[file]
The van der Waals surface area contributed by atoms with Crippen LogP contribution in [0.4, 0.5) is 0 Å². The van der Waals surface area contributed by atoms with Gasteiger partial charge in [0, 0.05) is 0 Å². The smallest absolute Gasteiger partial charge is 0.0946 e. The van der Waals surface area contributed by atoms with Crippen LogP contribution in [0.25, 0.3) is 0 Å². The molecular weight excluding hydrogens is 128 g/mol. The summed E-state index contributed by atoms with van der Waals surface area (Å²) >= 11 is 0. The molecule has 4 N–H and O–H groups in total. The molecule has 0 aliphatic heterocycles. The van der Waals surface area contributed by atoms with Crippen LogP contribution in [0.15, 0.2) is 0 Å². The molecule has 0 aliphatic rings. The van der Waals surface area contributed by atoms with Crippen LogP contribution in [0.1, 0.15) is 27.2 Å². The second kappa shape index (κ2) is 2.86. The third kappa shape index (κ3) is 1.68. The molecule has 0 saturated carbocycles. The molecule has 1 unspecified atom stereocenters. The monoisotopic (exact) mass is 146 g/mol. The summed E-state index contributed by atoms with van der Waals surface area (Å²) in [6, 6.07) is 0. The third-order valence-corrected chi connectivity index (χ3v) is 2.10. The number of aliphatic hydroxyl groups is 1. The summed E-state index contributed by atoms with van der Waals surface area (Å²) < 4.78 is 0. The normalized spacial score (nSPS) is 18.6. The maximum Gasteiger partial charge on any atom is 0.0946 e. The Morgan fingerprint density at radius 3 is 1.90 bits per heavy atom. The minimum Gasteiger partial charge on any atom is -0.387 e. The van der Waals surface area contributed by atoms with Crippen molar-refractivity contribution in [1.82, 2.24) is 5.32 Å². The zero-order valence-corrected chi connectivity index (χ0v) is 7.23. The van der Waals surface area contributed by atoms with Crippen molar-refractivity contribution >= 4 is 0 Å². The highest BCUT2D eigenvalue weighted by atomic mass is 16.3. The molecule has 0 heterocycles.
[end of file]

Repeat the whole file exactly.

The van der Waals surface area contributed by atoms with Crippen LogP contribution in [0.4, 0.5) is 0 Å². The van der Waals surface area contributed by atoms with Gasteiger partial charge in [0, 0.05) is 0 Å². The smallest absolute Gasteiger partial charge is 0.0946 e. The van der Waals surface area contributed by atoms with Crippen LogP contribution in [0.25, 0.3) is 0 Å². The molecular weight excluding hydrogens is 128 g/mol. The summed E-state index contributed by atoms with van der Waals surface area (Å²) >= 11 is 0. The molecule has 4 N–H and O–H groups in total. The molecule has 0 aliphatic heterocycles. The van der Waals surface area contributed by atoms with Crippen LogP contribution in [0.15, 0.2) is 0 Å². The molecule has 0 aliphatic rings. The van der Waals surface area contributed by atoms with Crippen LogP contribution in [0.1, 0.15) is 27.2 Å². The second kappa shape index (κ2) is 2.86. The third kappa shape index (κ3) is 1.68. The molecule has 0 saturated carbocycles. The molecule has 1 unspecified atom stereocenters. The monoisotopic (exact) mass is 146 g/mol. The summed E-state index contributed by atoms with van der Waals surface area (Å²) in [6, 6.07) is 0. The third-order valence-corrected chi connectivity index (χ3v) is 2.10. The number of aliphatic hydroxyl groups is 1. The summed E-state index contributed by atoms with van der Waals surface area (Å²) < 4.78 is 0. The normalized spacial score (nSPS) is 18.6. The maximum Gasteiger partial charge on any atom is 0.0946 e. The Morgan fingerprint density at radius 3 is 1.90 bits per heavy atom. The minimum Gasteiger partial charge on any atom is -0.387 e. The van der Waals surface area contributed by atoms with Crippen molar-refractivity contribution in [1.82, 2.24) is 5.32 Å². The zero-order valence-corrected chi connectivity index (χ0v) is 7.23. The van der Waals surface area contributed by atoms with Crippen molar-refractivity contribution >= 4 is 0 Å². The highest BCUT2D eigenvalue weighted by atomic mass is 16.3. The molecule has 0 heterocycles.